Bank of Canada Not Expected To Cut Rates Before Q2 2024

Canadian currency on a table. (CNW Group/Unifor)

RSM Canada (“RSM”), a leading global provider of assurance, tax and consulting services, today launched its latest edition of The Real Economy Canada – a quarterly report that provides Canadian businesses with analysis and insights on the country’s complex economic conditions. The “real economy” is the segment of the economy that produces the goods and provides the services we rely on every day.

With the Bank of Canada recently holding its September interest rate, RSM Canada’s latest report examines how the country’s economy is steadily cooling after months of higher inflation, however initial predictions of a recession this year are now unlikely and more feasible in the second half of 2024. With these conditions in mind, the earliest opportunity for interest rate cuts will be the second quarter of 2024.

The report also explores a key measure that Canada can explore to drive more productivity and growth – capitalizing on its recent policy to increase immigration by tapping into the underutilized skilled labour coming into Canada.

There are also special sections on the opportunities for Canadian businesses as Canada looks to support the shift to Electric Vehicles (EVs), and how an oversaturated streaming market is driving competition among market leaders to retain subscribers.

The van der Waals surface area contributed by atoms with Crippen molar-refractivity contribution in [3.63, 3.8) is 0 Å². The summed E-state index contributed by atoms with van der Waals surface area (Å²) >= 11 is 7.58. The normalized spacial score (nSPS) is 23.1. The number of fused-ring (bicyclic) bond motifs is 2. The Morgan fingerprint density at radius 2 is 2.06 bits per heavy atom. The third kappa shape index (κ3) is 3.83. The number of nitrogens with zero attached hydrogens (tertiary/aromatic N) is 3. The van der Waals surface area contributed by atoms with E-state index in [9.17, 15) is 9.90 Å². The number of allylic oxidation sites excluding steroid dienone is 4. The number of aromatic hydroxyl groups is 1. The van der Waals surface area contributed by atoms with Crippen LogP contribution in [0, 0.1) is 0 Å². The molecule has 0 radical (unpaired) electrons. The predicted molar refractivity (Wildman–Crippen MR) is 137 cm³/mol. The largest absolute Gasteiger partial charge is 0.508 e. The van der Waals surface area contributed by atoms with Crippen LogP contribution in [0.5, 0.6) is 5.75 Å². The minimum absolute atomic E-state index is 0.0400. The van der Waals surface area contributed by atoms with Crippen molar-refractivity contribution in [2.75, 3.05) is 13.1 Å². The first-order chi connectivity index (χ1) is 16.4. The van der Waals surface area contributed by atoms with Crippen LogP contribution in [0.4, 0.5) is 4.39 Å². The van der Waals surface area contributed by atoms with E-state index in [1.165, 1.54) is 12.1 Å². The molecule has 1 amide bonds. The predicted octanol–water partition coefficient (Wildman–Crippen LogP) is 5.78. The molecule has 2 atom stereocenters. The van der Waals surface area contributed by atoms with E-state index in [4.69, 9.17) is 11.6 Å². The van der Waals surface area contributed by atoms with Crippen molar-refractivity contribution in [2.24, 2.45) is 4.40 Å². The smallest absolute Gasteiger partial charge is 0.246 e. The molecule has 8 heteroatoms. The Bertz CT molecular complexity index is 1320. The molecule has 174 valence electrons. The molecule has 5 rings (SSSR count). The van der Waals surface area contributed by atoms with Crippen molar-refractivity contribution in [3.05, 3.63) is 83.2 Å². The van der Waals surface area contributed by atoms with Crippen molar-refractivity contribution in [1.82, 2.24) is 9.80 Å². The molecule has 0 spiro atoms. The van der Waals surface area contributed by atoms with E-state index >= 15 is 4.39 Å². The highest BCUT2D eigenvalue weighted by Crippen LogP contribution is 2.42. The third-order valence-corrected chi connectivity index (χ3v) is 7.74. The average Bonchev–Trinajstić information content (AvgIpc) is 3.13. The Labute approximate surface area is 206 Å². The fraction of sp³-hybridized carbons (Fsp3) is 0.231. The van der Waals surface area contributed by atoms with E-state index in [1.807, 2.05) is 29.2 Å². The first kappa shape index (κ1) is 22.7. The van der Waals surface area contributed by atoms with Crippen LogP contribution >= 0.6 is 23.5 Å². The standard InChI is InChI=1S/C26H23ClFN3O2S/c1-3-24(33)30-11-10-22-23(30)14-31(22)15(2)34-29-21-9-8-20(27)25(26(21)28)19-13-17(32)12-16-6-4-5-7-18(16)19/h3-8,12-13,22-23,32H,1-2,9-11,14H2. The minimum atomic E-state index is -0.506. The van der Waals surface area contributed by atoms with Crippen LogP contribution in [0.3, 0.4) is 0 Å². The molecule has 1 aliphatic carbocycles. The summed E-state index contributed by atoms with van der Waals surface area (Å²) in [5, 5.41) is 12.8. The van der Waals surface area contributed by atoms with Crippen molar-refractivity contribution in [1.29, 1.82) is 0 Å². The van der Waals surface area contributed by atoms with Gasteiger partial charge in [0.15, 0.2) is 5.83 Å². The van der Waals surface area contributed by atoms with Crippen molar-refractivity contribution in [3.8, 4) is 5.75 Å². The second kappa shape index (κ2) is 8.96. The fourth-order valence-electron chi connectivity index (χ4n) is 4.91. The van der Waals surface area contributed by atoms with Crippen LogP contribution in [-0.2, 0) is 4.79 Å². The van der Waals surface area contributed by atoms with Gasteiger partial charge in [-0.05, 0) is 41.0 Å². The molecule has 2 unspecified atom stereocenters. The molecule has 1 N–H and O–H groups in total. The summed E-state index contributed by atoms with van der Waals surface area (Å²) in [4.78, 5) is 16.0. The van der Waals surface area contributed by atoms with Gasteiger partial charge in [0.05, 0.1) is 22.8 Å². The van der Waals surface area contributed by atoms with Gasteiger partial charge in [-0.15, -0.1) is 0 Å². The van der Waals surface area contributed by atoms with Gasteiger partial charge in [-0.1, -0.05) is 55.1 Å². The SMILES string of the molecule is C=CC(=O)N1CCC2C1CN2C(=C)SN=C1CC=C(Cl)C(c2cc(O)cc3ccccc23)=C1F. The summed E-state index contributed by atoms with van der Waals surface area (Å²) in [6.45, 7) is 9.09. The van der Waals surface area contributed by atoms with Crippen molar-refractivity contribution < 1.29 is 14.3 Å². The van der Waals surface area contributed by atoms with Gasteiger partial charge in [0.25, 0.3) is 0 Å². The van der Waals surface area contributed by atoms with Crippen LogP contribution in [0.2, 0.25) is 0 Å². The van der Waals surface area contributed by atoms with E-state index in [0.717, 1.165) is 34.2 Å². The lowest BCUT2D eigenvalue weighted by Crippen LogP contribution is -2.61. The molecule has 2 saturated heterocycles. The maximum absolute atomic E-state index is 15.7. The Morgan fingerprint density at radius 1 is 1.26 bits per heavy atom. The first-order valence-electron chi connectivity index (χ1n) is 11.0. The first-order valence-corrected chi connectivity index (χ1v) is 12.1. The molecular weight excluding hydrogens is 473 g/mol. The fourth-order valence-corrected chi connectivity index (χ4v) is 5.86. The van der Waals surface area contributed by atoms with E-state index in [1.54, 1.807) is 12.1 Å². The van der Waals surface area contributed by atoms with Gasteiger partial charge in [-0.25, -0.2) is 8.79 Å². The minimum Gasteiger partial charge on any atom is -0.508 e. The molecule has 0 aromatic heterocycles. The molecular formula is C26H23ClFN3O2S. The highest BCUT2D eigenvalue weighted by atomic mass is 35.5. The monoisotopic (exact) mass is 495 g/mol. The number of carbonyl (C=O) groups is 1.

Key findings in this quarter’s report include:

Prospects of a 2023 recession have been pushed until 2024:

  • In RSM Canada’s updated economic forecast, Canada’s recession probability over the next 12 months has lowered to 60% from 75%.
  • Inflation has also declined to 2.8%, the lowest among G7 countries. The decline is an encouraging sign that a rate peak is in sight for the Bank of Canada.
  • The Canadian economy will remain steady in the last quarter, with a slowdown continuing into the first half of next year.

Bank of Canada’s first rate cut will not come before the second quarter of 2024:

  • While job vacancies remain elevated above pre-pandemic levels, they have decreased to the lowest level since May 2021. That decline indicates a cooling labour market and is a trend we expect to continue through the year’s end.
  • At the same time, Canadian household debt levels have ballooned, standing at 180% of income. According to the Bank of Canada, over a third of mortgage borrowers have seen their interest payments rise, with more to come as more mortgage terms expire.
  • The Bank of Canada will closely monitor core inflation, labour demand and consumer spending as it tries to walk the fine line to restore price stability while not over-tightening.

“The Canadian economy has displayed remarkable resilience this year, defying expectations of a downturn. While we may muddle through the rest of the year with slower growth, Canada will likely avoid a recession this year.,” says Tu Nguyen, economist for RSM Canada. “In addition, a 40% probability of a soft landing is promising thanks to our strong labour demand, healthy consumer spending and a housing market that is still robust. All these factors are in part fuelled by Canada’s ambitious immigration policy and healthy household savings from the pandemic.”

For more information on The Real Economy Canada, or to download the report, please visit their webpage.


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